The Philippines is believed to have the most diverse coral reefs on Earth with 10 times more species than even the Caribbean Islands. A photographer for the California Academy of Sciences took some video of their dive team finding and documenting life on the coral reefs. The team includes a wide variety of experts.
"You'll go down and you'll see something and you take a photo of it, you don't know what it is, you come up, there's an expert here that can tell you exactly what it is," said Bart Shepherd, a Steinhart Aquarium curator.
Most of the scientists on the trip are researchers, but three are from the academy's Steinhart Aquarium. They come armed with buckets and baggies to bring home their treasures. The team goes through an elaborate permit process to make sure there's no damage to the reefs.
They collected an asthenosoma, also known as a fire urchin, which is pretty and poisonous. And now everyone can see it too safely behind glass at the Steinhart Aquarium. One of the main exhibit areas here is modeled on a Philippine coral reef. That's one reason the academy chose to go to the Philippines for the biggest expedition in its history.
"We were able to bring back a lot of animals that really aren't available through any other means," said Shepherd.
They also brought back animals known as "sexy shrimp" because of the way they seem to dance around and ghost pipefish which are relatives of the seahorse that are camouflaged to look like pieces of coral or blades of sea grass.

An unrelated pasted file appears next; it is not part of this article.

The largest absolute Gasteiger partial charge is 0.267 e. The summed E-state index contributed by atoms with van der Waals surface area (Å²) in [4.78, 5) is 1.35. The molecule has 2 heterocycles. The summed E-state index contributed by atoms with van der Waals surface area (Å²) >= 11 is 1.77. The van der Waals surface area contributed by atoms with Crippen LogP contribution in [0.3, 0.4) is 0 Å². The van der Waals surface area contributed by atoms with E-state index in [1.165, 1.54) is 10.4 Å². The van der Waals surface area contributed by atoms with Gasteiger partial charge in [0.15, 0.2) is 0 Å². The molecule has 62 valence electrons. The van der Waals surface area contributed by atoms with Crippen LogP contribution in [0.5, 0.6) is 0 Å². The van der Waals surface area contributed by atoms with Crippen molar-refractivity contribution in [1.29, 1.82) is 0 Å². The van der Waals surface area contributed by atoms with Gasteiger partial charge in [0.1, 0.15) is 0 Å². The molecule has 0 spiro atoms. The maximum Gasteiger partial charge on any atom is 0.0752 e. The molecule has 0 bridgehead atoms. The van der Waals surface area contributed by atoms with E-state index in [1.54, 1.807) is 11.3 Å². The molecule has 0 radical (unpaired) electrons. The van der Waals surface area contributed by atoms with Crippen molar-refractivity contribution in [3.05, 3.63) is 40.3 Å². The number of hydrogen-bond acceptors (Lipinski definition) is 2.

They also found a coconut octopus on the ocean floor in the Philippines. It got its name because it often curls up in coconut shells for protection. The one at the aquarium like to curl up in a glass jar instead.
"We are the first public aquarium ever to display that species in the United States," said Shepherd referring to the coconut octopus.
While they were in the Philippines, biologists Rich Ross and Matt Wandell set up a holding area for the collection about 50 yards off shore. It's sort of like a clothes line with containers full of creatures hanging in the water. They rigged it with whatever they could find.
"We were thinking for a while of what kind of float we could use, and then we realized there are bottles all over the place," said Ross.
A lot of the work is focused on coral. The reefs are protected by law and the academy is one of the only institutions allowed to take coral from the Philippines. They try to find little fragments that broke off naturally or they take finger size clippings that won't damage the animal. Back at the Steinhart Aquarium, the coral is put in a carefully-controlled growing area.
"Some of the larger colonies that are over here are from prior trips to the Philippines. And you can see by comparison how a small fragment that we take. A size like this, can grow into a colony that's about this big around in a period of a year or two," said Shepherd.
The academy will use the coral in its own exhibits and trade it to other aquariums -- all part of their mission to show visitors why the delicate Philippines reef habitat is worth saving.
ABC7 spent two weeks with in the Philippines with the academy's researchers and will be bringing you more reports this summer.
Written and produced by Jennifer Olney